Patrick Duffy, a true gentleman and a scholar Chris Stringer
vid mountaineer, competitive skiracer, tennis player, equestrian and family man, Patrick Duffy has been a pioneer and teacher in Canada and internationally in his fields of forestry and environmental impact assessment. Born and raised in Vancouver by his mother and his extended family, Pat attributes his happy childhood, and his keenness for cubs and scouts in the 5th Vancouver Mountaineers troop, to his mother. “Having lost my father during the war, scouts was a valuable
surrogate, with all the friends, training and outings in those years.” Scouting introduced him to hiking and exploration of the local mountains with the Alpine club, skiing in Garibaldi Park and with the Grouse Tyee ski club. He later joined the UBC Varsity Outdoor Club and the Thunderbird Ski team. “If I had not found the VOC,” Pat says, “life would have turned out much differently. I’ve carried the lessons from those five years with me to this day.” At 17 he landed a summer job on the team that built the first chairlift on Grouse Mountain and repaired the bridges on the mountain roads after World War II. Patrick’s love of the British Columbia outdoors led to an interest in forestry at UBC where he received his BSF, followed by a master’s degree in forestry, ecology and econom-
ics at Yale University. This was the beginning of a career in forestry research and environmental management that began in Alberta. It was in Banff that Pat met Elisabeth on the tennis courts of the Banff Springs Hotel where she was a manager. “It took five days for me to pluck up the courage to propose to Elisabeth. She accepted and we were married six months later.” The wedding took place in Vienna, Elisabeth’s birthplace. Life for the Duffys began in Minnesota where Pat had qualified for a doctorate in forest land use planning. Pat’s work has included forest research and environmental management as a career civil servant in Calgary and Ottawa with occasional assignments in Australia, Papua New Guinea, Mexico, Guyana and Africa. While working for the federal Department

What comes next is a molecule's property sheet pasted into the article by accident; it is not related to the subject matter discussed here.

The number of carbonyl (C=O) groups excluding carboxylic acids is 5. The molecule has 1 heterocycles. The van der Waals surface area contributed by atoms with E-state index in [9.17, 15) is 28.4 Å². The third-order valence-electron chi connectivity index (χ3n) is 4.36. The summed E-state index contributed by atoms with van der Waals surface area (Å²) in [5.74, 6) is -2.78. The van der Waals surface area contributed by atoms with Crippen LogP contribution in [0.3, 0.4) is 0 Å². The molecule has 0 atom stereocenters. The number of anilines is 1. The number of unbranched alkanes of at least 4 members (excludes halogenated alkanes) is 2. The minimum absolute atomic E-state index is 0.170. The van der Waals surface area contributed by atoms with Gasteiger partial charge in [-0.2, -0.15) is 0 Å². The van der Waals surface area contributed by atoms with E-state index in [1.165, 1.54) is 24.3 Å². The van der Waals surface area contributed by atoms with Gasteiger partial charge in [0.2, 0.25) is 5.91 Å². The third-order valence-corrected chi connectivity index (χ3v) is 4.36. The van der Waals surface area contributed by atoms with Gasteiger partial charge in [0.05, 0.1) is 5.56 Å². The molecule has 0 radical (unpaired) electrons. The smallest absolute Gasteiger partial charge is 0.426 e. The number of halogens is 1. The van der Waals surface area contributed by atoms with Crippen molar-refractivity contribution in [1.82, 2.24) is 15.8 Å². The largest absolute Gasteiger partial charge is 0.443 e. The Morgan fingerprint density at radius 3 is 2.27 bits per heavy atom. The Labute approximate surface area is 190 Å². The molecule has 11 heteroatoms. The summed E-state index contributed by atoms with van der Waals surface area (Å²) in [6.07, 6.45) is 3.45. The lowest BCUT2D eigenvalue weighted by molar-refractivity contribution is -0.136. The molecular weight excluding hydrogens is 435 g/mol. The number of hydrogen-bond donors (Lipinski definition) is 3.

Lunch break during a hike below Black Tusk in 1989 - Elisabeth, Dorli, John, Pat.
of Environment in Ottawa in the seventies he chaired the task force that drafted a new federal policy and procedure for environmental impact assessment in Canada. It was accepted by cabinet in 1974. Home was in the Gatineau Hills outside Ottawa where Elisabeth was the backbone of their rural family life. With Pat’s vigorous travel schedule she raised Ann, Dorli, Wendy and John and maintained an active social schedule with the eclectic neighbours. She kept up with skiing in winter and hiking, horseback riding and tennis in summer. To cater to their equestrian and tennis interests, Pat built a barn and tennis court. There were many family trips west: in winter to satisfy their considerable enjoyment of the Rockies and Pat’s passion for ski racing; in summer to explore the mountains on horseback. The legacy of a family of outdoor sports enthusiasts has carried over to his five grandchildren. Pat led the technical ski and biathlon work in the three bids for Calgary and Banff to host the 1964, 1968 and 1972 Winter Olympic Games. They lost the 1968 bid to Grenoble by two votes. During these endeavours, Elisabeth’s European experience and language skills were an asset. On retirement from the civil service, Patrick and Elisabeth teamed up to form an environmental consultancy practice through which he provided environmental impact assessments of capital projects in Canada and internationally. He worked for industry, the United Nations, C.E.S.O. and various NGO’s in over 40 countries. He trained people in developing countries in the practice of EIA and extending EIA to apply to forestry, agriculture and commercial fisheries.